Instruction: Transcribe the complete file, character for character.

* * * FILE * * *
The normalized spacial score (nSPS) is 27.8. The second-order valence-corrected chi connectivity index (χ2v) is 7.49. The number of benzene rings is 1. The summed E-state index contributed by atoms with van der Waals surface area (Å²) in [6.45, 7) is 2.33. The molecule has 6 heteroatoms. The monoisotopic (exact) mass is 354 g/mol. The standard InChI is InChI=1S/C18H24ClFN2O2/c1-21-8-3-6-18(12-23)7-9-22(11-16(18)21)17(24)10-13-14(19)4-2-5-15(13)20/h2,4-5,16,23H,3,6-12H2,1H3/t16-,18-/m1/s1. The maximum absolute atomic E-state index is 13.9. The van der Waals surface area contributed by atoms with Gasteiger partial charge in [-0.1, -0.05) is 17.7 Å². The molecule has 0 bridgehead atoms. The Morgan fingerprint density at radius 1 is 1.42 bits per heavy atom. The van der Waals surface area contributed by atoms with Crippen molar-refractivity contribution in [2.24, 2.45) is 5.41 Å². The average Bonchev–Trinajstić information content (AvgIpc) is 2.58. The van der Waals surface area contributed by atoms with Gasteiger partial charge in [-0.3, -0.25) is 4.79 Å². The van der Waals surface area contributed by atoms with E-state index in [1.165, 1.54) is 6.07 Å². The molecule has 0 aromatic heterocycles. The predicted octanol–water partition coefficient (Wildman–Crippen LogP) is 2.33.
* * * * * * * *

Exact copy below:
The normalized spacial score (nSPS) is 27.8. The second-order valence-corrected chi connectivity index (χ2v) is 7.49. The number of benzene rings is 1. The summed E-state index contributed by atoms with van der Waals surface area (Å²) in [6.45, 7) is 2.33. The molecule has 6 heteroatoms. The monoisotopic (exact) mass is 354 g/mol. The standard InChI is InChI=1S/C18H24ClFN2O2/c1-21-8-3-6-18(12-23)7-9-22(11-16(18)21)17(24)10-13-14(19)4-2-5-15(13)20/h2,4-5,16,23H,3,6-12H2,1H3/t16-,18-/m1/s1. The maximum absolute atomic E-state index is 13.9. The van der Waals surface area contributed by atoms with Gasteiger partial charge in [-0.1, -0.05) is 17.7 Å². The molecule has 0 bridgehead atoms. The Morgan fingerprint density at radius 1 is 1.42 bits per heavy atom. The van der Waals surface area contributed by atoms with Crippen molar-refractivity contribution in [2.24, 2.45) is 5.41 Å². The average Bonchev–Trinajstić information content (AvgIpc) is 2.58. The van der Waals surface area contributed by atoms with Gasteiger partial charge in [-0.3, -0.25) is 4.79 Å². The van der Waals surface area contributed by atoms with E-state index in [1.165, 1.54) is 6.07 Å². The molecule has 0 aromatic heterocycles. The predicted octanol–water partition coefficient (Wildman–Crippen LogP) is 2.33.